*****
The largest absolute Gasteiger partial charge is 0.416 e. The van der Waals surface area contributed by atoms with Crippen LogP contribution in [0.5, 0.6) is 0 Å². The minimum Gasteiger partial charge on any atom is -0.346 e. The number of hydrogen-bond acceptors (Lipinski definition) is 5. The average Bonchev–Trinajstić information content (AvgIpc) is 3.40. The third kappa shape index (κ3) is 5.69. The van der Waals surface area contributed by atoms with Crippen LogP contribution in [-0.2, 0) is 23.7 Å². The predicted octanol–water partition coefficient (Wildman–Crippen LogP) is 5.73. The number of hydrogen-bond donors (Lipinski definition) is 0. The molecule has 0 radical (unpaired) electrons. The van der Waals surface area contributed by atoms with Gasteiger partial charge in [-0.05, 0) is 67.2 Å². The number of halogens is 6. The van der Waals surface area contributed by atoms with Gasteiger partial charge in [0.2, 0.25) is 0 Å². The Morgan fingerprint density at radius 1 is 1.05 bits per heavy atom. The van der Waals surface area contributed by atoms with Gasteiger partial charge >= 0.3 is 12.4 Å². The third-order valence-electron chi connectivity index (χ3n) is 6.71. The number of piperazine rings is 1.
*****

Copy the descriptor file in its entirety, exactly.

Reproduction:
The largest absolute Gasteiger partial charge is 0.416 e. The van der Waals surface area contributed by atoms with Crippen LogP contribution in [0.5, 0.6) is 0 Å². The minimum Gasteiger partial charge on any atom is -0.346 e. The number of hydrogen-bond acceptors (Lipinski definition) is 5. The average Bonchev–Trinajstić information content (AvgIpc) is 3.40. The third kappa shape index (κ3) is 5.69. The van der Waals surface area contributed by atoms with Crippen LogP contribution in [-0.2, 0) is 23.7 Å². The predicted octanol–water partition coefficient (Wildman–Crippen LogP) is 5.73. The number of hydrogen-bond donors (Lipinski definition) is 0. The molecule has 0 radical (unpaired) electrons. The van der Waals surface area contributed by atoms with Gasteiger partial charge in [-0.05, 0) is 67.2 Å². The number of halogens is 6. The van der Waals surface area contributed by atoms with Gasteiger partial charge in [0.2, 0.25) is 0 Å². The Morgan fingerprint density at radius 1 is 1.05 bits per heavy atom. The van der Waals surface area contributed by atoms with Gasteiger partial charge >= 0.3 is 12.4 Å². The third-order valence-electron chi connectivity index (χ3n) is 6.71. The number of piperazine rings is 1.